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Length Of A Rail


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OK, I'm up on poles, perches, rods, chains and a few others. But a recent spate of 1942 benchmarks along a railroad bed use the term "rail" in the description, as in "turn south just two rails before you see the church." ;>)


I've searched in vain though I seem to recall the term in some past literature.

Can some kind soul restore my night's slumber and reveal just how a rail measures?


Thanks! patrick

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Thanks! This particular reference is on the Erie Railroad in New York State. I was favoring 33 feet (two perches) as the most probable measement on that road but, fortunately, was able to look up an old timer who worked on a branch of the Erie as a cribber. (That's the poor devil who tamps the stone fill under the ties to set them solidly.) He stated without hesitation that they used 39 feet as a rail.

When we get back to NY and work on that set of bench marks, we'll verify the measurement for that particular railroad.

It's not surprising that there would be more than a single measure for a rail, given the number of different standards that were used thoughout the country. I would just guess that the roads that were laid through the Public Lands would measure 33 feet, however, since all tlhat territory was surveyed by the Gunter chain. I'll check that out when we get back to Oregon.

Again, thanks for the response. . . . patrick

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Not specifically on subject but the following outlines (tries to explain) the US railway guage :P and the relationship to technology.


Cheers, Kerry.


The US standard railroad gauge (distance between the rails) is 4 feet 8.5 inches. That's an exceedingly odd number.


Why was that gauge used? Because that's the way they built them in England, and English expatriates built the US railroads.


Why did the English build them like that? Because the first rail lines were built by the same people who built the pre-railroad tramways, and that's the gauge they used.


Why did 'they' use that gauge then? Because the people who built the tramways used the same jigs and tools that they used for building wagons, which used that wheel spacing.


Okay! Why did the wagons have that particular odd wheel spacing? Well, if they tried to use any other spacing, the wagon wheels would break on some of the old, long distance roads in England, because that's the spacing of the wheel ruts.

So who built those old rutted roads? The first long distance roads in Europe (and England) were built by Imperial Rome for their legions. The roads have been used ever since. And the ruts? Roman war chariots first made the initial ruts, which everyone else had to match for fear of destroying their wagon wheels and wagons. Since the chariots were made for, or by Imperial Rome, they were all alike in the matter of wheel spacing. And why was the spacing what it was? The wheels were spaced to accommodate the width of the asses of two horses.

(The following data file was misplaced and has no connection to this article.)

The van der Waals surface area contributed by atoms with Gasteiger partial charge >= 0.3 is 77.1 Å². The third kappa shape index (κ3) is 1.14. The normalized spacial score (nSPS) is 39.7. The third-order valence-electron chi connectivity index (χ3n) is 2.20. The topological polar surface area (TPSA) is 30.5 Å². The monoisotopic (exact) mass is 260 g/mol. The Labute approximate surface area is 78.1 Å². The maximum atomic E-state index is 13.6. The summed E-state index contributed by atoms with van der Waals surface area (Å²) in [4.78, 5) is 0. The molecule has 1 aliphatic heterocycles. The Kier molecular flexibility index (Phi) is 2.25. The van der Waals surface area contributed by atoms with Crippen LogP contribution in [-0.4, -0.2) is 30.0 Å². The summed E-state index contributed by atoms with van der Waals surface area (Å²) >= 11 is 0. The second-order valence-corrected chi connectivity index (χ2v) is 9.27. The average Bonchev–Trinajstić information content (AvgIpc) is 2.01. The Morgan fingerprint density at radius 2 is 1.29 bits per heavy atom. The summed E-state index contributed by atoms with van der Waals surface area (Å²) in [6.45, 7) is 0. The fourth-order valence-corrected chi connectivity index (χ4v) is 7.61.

Thus, we have the answer to the original question. The United States standard railroad gauge of 4 feet, 8.5 inches derives from the original specification for an Imperial Roman war chariot which was, in turn, based on the width of a horse’s a**.


Specifications and bureaucracies live forever. So, the next time you are handed a specification and wonder which horse's rear came up with it, you may be exactly right. Because the Imperial Roman war chariots were made just wide enough to accommodate the back ends of two war-horses.


But there's more. When we see a Space Shuttle sitting on its launch pad, there are two big booster rockets attached to the sides of the main fuel tank. These are solid rocket boosters, or SRBs. Thiokol makes, or made, the SRBs at their factory at Utah. The engineers who designed the SRBs might have preferred to make them a bit fatter, but the SRBs had to be shipped by train from the factory to the launch site. The railroad line from the factory had to run through tunnels in the mountains. The SRBs had to fit through those tunnels. At least one tunnel is only slightly wider than the railroad track, and the railroad track, as we know, is about as wide as two horses behinds.


So, the major design feature of what is arguably the world's most advanced transportation system was determined by the width of a Horse's rear!

Edited by Kerry.
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The roads,many Country and some small village streets were built by using the standard width(length) of the,Surveyor's Measurement of the Gunters Chain 66' feet wide they are still that way if you check most right of ways.

It was covinent to make them thus,because Surveyors found it easiest to simply measure them with 1 length of chain.


1 chain = 100 links

1 link= 7.92"

10 square chains,or 1000,000 square links = 1 acre.


World Book Encyclopedia


The Standard Length of a rail is 39' and weighs 60 to 155 lbs..

Some Railways use rails ranging from 45',60' and 78' at highway-railway grade crossings,station platforms,and other special places.

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The Standard Length of a rail is 39' and weighs 60 to 155 lbs..

Per each foot of length.


And, of course, we know they were not referring to today's modern "ribbon rail" with lengths approximately 1/4 mile long. Not sure of the actual ribbon rail length - this is from memory of my railroad days some 28 years ago and from visual observations of new ribbon rail laying along side tracks prior to installation.

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